England could run short of water in 25 years: Environment Agency chief

File photo of a UK heatwave. Photograph:( Reuters )

WION Web Team New Delhi, Delhi, India Mar 19, 2019, 01.46 PM (IST)

England could run short of water in 25 years, the country's Environment Agency was quoted as saying in news reports Tuesday. 

Sir James Bevan blamed the cause on global warming and the country's rising population, adding that England was facing the "jaws of death". 

“Around 25 years from now, where those (demand and supply) lines cross is known by some as the ‘jaws of death’ — the point at which we will not have enough water to supply our needs, unless we take action to change things,” Bevan was quoted as telling the Guardian, before a speech at the Waterwise conference in London. 

“Water companies all identify the same thing as their biggest operating risk: climate change,” he added. 

Bevan told the Guardian that by 2040 most summers would be hotter than the 2003 heatwave. That he said would lead to more water shortages and, potentially, 50-80% less water in some rivers in the summer.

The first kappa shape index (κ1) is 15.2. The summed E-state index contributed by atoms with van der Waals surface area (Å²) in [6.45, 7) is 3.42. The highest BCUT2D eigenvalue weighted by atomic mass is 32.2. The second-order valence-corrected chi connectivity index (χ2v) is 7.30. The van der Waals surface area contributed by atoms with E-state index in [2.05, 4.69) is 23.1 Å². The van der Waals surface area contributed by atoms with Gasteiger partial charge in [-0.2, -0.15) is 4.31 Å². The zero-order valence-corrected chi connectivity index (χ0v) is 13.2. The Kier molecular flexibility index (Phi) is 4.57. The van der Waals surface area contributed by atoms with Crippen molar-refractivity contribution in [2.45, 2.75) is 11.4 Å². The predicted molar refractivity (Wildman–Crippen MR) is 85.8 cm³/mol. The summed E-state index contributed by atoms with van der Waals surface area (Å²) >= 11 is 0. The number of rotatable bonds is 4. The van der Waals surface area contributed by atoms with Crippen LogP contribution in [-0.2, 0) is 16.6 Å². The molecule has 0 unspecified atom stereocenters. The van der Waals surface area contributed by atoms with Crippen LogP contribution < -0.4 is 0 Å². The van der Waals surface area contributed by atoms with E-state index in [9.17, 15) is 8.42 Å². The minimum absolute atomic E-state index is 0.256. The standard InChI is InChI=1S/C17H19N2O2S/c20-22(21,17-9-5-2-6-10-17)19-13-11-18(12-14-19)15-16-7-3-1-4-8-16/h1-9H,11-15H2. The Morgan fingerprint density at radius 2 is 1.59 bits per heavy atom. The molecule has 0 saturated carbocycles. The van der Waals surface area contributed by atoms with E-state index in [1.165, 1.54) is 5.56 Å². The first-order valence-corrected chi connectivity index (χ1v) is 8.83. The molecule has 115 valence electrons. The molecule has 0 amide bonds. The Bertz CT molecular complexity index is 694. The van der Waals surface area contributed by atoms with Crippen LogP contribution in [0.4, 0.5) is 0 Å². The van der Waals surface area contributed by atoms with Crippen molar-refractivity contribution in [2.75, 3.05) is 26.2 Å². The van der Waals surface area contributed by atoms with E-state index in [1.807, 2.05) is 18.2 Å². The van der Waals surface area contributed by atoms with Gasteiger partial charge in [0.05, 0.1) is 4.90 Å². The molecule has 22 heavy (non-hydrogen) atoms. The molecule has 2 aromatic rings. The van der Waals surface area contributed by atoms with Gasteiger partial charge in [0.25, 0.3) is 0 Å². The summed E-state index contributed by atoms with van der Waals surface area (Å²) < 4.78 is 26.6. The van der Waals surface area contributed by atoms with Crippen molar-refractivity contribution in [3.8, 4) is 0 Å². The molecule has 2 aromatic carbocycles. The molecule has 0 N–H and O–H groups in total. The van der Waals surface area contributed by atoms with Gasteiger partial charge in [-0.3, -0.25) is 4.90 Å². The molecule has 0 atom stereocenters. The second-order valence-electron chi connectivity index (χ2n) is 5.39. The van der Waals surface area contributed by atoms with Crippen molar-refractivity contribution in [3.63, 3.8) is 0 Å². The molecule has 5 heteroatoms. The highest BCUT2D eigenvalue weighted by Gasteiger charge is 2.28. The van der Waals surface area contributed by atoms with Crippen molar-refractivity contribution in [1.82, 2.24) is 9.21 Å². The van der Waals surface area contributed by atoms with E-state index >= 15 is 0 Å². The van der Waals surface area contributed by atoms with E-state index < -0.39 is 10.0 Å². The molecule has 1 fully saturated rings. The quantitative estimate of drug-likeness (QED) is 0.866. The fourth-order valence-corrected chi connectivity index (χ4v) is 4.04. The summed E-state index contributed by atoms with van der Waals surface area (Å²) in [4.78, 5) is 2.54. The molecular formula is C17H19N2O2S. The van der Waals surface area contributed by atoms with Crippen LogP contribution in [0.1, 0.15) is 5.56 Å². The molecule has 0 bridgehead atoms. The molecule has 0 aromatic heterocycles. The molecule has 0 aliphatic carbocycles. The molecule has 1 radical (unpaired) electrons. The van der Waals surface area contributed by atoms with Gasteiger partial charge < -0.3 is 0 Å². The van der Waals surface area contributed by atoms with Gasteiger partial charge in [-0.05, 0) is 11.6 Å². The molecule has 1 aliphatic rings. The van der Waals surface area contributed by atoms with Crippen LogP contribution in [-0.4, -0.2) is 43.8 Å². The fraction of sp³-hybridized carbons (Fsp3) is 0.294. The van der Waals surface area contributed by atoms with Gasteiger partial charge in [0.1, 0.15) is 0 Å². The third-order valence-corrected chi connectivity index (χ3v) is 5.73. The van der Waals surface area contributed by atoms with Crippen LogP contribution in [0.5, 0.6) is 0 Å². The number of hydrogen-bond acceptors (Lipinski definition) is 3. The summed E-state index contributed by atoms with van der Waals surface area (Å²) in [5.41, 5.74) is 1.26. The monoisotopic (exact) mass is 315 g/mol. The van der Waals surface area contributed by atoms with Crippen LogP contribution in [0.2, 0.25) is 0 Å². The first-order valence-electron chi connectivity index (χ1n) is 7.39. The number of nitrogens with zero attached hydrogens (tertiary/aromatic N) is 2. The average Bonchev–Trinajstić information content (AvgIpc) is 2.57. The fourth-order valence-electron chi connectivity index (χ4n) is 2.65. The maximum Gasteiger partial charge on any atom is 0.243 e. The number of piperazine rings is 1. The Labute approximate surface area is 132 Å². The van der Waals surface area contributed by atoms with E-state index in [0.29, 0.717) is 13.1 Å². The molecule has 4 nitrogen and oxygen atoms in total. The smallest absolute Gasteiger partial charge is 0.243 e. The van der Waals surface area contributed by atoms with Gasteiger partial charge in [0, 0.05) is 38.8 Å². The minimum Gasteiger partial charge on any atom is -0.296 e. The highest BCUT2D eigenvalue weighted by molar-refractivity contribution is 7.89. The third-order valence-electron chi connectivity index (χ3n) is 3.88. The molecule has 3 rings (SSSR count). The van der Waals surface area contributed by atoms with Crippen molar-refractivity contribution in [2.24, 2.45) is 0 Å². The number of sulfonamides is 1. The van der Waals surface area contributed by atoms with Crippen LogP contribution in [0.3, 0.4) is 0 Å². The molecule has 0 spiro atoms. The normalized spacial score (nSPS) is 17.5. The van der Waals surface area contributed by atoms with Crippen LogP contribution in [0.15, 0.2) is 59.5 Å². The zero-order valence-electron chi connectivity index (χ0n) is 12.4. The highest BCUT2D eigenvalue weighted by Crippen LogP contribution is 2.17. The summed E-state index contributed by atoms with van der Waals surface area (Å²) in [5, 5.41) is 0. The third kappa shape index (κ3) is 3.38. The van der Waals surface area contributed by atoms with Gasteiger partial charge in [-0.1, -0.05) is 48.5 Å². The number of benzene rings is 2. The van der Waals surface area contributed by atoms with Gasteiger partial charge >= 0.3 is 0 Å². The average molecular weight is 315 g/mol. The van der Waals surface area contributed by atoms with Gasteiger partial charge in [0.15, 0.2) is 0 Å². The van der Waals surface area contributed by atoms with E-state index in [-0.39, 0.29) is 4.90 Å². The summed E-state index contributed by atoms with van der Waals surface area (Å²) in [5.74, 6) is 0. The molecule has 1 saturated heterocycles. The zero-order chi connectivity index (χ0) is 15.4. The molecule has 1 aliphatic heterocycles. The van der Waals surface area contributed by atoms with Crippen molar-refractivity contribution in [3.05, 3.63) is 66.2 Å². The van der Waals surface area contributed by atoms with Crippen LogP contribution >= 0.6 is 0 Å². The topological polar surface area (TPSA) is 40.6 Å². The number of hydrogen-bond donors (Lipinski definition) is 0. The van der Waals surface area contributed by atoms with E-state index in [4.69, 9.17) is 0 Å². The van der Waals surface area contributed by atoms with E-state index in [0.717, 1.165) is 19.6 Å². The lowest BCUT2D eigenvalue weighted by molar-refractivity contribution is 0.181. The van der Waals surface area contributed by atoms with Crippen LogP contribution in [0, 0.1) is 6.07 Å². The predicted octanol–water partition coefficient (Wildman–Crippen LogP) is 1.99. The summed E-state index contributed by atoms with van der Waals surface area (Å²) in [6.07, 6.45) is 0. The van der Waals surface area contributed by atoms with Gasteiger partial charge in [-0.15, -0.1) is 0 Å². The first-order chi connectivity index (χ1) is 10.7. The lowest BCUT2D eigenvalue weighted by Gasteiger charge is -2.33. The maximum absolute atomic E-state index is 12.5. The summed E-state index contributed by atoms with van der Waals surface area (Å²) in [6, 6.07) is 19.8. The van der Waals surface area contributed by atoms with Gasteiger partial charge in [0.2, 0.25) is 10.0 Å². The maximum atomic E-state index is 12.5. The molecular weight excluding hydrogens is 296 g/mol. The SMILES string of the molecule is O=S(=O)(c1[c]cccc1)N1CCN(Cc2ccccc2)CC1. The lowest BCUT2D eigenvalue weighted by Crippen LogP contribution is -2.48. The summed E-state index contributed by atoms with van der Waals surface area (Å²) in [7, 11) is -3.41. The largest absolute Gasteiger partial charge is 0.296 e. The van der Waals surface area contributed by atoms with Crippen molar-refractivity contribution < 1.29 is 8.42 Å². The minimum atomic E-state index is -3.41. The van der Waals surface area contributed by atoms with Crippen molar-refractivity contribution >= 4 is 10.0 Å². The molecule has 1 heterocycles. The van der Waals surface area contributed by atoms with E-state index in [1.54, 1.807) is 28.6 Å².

But, added Bevan, it was still possible to bring things under control. 

That he said could be done by cutting people’s water use by a third and leakage from water company pipes by 50%, along with big new reservoirs, more desalination plants and transfers of water across the country.

Bevan said England had, over the last two years, been able to "change people's behaviour" when it came to plastic; they now needed to do the same thing with their usage of water. 

“We need water wastage to be as socially unacceptable as blowing smoke in the face of a baby or throwing your plastic bags into the sea,” he told the Guardian.  

The UK's population is currently 67 million. It is expected to rise to 75 million by 2050.

The BBC reported Bevan as being expected to say at the Waterwise conference that: "So: climate change plus growth equals an existential threat... to our economy, environment, security, happiness, way of life. We can choose to ignore this problem. Or we can choose to tackle it."

The BBC added that people currently use, on average, 140 litres of water a day. And that Bevan will calling on people to cut that down to 100 litres.

Bevan was expected to hand out tips to help people pare their water use.

They are expected to include: getting a low-flush toilet; taking short showers, turn the tap off when brushing your teeth and, the BBC added, not to water your lawn as "it will survive without you".